Are you sleepy during the day? 
Do you feel generally tired and irritable? 
Do you have problems concentrating or remembering? 

If you answered yes then you may be suffering from insomnia.

Insomnia is a symptom, not a disease. It means that you are having trouble with how much or how well you sleep. This may be caused by difficulties in either falling or staying asleep. Self-reported sleeping problems, dissatisfaction with sleep quality and daytime tiredness are the only defining characteristics of insomnia because it is such an individual experience.

The concept of ‘a good sleep' differs widely from person to person. While the average night's sleep for an adult is around seven or eight hours, some people only need four, while others like up to 10 hours or more. What seems like insomnia to one person might be considered a good sleep by another.

A lack of quality sleep can cause more than just sleepiness. It can cause accidents, affect your relationships, health, weight and mental ability and can make you feel generally "disconnected" from the world.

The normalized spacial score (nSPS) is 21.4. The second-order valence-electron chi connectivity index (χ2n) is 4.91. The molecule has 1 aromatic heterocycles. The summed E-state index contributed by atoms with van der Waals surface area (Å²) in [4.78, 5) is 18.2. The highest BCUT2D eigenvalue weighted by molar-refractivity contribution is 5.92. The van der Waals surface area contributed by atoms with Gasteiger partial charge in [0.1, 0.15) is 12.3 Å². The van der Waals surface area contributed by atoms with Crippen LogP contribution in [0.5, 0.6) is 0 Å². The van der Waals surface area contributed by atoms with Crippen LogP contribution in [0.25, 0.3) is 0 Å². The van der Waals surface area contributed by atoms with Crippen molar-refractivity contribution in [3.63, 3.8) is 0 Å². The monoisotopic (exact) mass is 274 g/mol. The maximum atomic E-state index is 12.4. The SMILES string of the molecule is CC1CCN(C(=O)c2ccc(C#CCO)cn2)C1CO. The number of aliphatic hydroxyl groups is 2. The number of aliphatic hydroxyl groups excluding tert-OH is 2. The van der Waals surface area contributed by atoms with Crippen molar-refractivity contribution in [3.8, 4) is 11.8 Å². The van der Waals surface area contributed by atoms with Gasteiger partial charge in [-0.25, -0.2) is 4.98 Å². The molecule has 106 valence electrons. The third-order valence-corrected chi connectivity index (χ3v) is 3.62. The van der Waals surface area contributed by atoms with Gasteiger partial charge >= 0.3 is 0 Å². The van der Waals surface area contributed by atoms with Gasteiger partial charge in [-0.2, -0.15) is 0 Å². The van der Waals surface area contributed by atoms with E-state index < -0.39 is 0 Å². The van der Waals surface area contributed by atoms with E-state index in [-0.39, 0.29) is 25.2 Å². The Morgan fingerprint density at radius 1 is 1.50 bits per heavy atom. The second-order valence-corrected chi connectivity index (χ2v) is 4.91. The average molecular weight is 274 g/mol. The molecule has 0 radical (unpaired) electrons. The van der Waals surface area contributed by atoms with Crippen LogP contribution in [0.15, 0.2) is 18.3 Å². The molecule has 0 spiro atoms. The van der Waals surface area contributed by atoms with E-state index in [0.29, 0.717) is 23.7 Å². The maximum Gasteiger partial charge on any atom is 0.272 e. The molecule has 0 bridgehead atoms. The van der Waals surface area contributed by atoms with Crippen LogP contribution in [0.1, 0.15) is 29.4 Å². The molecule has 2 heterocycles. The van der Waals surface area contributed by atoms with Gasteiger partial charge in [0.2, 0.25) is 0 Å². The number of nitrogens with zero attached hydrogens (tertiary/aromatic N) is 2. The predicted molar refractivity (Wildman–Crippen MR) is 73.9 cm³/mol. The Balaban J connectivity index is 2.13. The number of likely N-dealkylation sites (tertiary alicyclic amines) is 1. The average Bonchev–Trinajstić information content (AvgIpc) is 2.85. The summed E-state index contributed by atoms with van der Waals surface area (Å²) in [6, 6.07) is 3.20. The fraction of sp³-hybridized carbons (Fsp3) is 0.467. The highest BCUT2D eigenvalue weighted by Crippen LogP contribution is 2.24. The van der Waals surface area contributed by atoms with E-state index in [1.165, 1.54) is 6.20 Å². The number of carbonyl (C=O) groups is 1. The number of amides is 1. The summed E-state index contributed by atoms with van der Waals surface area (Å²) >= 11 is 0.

Over one-third of people experience insomnia from time to time, but only around five per cent need treatment for the condition.

If your sleeplessness is caused by such things as stress, jet lag, a change in sleeping environments, some acute medical illnesses and stimulant medications, you might not have trouble getting your sleep back on track after the event is over. However, if you have trouble sleeping on a regular basis, these tips to managing sleepnessness can help you be well on your way to experiencing healthy, restorative sleep.